Variations in equipment are allowed to under some circumstances. Here is a list of do’s and don’ts regarding “other equipment”. The following notations regarding “Other Equipment” are made within the USEF rules section of the USEF web site or are general knowledge:

 

  • All bridles should have a browband, further; at any level of competition, a browband may be multicolored and may be decorated with metal, beads, gemstones and crystals. It should also have a cavisson and reins that are joined with a buckle in the center. The reins can be plain/flat, braided or rubber coated as the rider desires. Thickness of the rein is not critical. A rein is a continuous, uninterrupted strap or line from the bridle bit to the hand. Each bit must be attached to a separate rein and reins may only be attached to bits. The crown piece as well as the noseband and brow band may be the padded type. Rein additions or attachments are not permitted. Pelham, elevator, gag bits & hackamores are not allowed, twisted mouth pieces of any kind are forbidden for bits. Please note that; Namhsa interprets correctly that a Pelham bit, one which the snaffle (bridoon) and curb are one piece and attach to one headstall. Having individual headstalls for the snaffle bit and separate curb bit are the identifying markers for a “Full bridle” versus a “Pelham bridle”.


  • Side saddles entries are acceptable, please refer to the USEF rules regarding showing of this type in dressage and the equipment acceptable at each level. Enter your side saddle entries in the IMEHA “Side Saddle” show, not here in the dressage section.


  • A crupper as well as a breast collar or breast plate can be used (if necessary), but are not commonly used in competition.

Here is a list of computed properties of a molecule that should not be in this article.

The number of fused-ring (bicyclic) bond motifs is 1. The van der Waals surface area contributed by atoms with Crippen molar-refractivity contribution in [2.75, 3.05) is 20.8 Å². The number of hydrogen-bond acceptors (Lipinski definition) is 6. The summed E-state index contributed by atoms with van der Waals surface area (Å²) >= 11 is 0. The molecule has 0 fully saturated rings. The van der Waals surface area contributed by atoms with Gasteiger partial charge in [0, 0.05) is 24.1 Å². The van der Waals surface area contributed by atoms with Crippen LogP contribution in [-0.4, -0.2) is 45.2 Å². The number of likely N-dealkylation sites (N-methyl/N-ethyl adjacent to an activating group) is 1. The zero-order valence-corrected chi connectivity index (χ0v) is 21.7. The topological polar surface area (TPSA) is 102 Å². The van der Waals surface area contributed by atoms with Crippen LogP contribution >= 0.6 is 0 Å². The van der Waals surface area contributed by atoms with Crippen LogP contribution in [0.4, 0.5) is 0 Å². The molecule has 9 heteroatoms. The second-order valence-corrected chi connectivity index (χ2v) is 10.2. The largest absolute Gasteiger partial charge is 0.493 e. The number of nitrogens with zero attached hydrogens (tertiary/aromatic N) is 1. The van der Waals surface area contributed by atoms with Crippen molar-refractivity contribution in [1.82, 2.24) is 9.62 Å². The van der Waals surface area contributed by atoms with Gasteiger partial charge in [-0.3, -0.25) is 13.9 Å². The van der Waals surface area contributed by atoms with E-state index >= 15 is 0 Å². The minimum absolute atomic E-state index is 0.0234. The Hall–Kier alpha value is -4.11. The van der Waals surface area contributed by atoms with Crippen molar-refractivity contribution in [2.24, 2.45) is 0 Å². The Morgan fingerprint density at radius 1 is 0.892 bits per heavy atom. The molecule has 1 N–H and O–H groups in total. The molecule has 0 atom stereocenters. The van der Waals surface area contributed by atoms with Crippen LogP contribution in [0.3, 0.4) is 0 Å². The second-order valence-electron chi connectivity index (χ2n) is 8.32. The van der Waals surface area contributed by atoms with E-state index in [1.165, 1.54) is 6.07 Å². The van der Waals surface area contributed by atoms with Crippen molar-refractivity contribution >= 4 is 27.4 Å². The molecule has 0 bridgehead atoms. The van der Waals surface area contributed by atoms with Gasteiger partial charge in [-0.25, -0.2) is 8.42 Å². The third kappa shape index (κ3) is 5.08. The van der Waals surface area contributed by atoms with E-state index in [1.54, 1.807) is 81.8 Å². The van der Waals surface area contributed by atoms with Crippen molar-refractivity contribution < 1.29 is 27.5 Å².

• Not acceptable at any of the “common” levels are; martingale’s any kind of gadgets (such as bearing, side, sliding, draw, running or balancing reins, nasal strips, tie downs, tongue tied down, etc.), any kind of boots (including “easy-boots”) or bandages (including tail bandages) and any form of blinkers, earmuffs or plugs, nose covers, saddle seat covers, hoods are, under penalty of elimination, strictly forbidden. Fly hoods (ear covers) will only be permitted in order to protect horses from insects. The fly hoods should be discreet and should not cover the horse’s eyes, and will only be permitted in extreme cases at the discretion of the presiding judge(s).


  • Leg bandages are acceptable only in the Quadrille and Pas de Deux tests and are otherwise forbidden as are the use of any type of protective boots on the horse.


  • Braiding of the horse’s mane and tail, however, is permitted. Any decoration of the horse with extravagant items, such as ribbons or flowers, etc. in the mane, tail, etc., is strictly forbidden. False tails are permitted and if used may not contain any metal parts.